White like me – or, seeing the world through "Black Like Me"(Read article summary)
As America celebrates the 50th anniversary of John Griffin's "Black Like Me," a writer recalls more recent scenarios that Griffin would have found only too familiar.
In 1959, a white man from Texas darkened his skin with chemicals, became a "Negro," and set out to chronicle his experience as a black man busing and hitchhiking his way across Louisiana, Mississippi, Alabama, and Georgia.
Two years later John Griffin published his expose "Black Like Me" and the world received a shocking eyewitness account of raw racial hatred. By this time Griffin had become white again. He was hung in effigy in his hometown.
Much has changed since Griffin experienced the humiliations of segregated buses, bathrooms, and the "hate stare." I read Griffin's book when I was nine years old growing up three miles from Thomas Jefferson's home Monticello in Virginia. Lyndon Baines Johnson had just passed the Civil Rights Act in 1964. Griffin's account so profoundly shook me that it remained on my bookshelf for the next four decades. Dry as a dessicated Dead Sea scroll, the original paperback still sits on my bookcase, its unglued binding swathed in masking tape from some rescue attempt I've long forgotten, cracking whenever I turn a page.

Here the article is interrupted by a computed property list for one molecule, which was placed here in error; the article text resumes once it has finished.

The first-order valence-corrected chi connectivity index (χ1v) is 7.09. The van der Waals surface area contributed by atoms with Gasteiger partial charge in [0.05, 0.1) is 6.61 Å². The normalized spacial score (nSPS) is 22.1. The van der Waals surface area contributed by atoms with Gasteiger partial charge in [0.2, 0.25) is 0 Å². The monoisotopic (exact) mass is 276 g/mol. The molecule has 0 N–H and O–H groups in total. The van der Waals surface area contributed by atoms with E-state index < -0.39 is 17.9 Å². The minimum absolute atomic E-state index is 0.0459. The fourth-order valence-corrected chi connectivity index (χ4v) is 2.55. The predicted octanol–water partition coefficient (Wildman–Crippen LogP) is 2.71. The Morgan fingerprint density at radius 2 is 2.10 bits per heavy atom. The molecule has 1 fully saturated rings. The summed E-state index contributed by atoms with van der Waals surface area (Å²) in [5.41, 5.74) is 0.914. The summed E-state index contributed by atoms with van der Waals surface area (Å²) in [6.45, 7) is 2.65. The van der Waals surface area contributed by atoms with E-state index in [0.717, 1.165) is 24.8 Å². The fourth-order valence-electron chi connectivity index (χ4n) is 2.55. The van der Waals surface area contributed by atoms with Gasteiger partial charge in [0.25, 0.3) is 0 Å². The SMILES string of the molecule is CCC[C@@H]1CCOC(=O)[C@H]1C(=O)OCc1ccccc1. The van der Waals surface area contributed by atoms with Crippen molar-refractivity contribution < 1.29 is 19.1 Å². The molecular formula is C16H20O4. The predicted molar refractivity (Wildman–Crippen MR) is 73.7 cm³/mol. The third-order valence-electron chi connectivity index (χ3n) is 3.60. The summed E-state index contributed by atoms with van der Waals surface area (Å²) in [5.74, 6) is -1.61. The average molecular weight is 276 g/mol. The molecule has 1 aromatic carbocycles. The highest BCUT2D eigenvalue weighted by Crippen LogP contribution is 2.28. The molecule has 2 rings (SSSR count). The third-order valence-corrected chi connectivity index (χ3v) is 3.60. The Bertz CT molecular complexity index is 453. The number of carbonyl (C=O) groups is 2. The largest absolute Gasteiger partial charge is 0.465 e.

As a curious white girl who explored Monticello's dank slave quarters, I found Griffin's lens on race relations riveting. In the town of Charlottesville, Va., we still had "Colored Only" signs on the side of the downtown movie theatre (pointing to the back of the building). Neighbors heatedly debated when we would integrate our pools, country clubs, and private schools. I can still today feel the fury of a mother whose middle-school-aged white daughter, a friend of mine, had a crush on a black student.
Then, as payback for White Power, Black Power struck with fury. Close black friends no longer wanted to talk or walk with me. I realized they were reacting to the cultural remnants of the Old South all around them, but I felt the sting of these losses. They glared at me as we passed down high school hallways. A dozen black students I did not know launched stones at me as I walked home one day.
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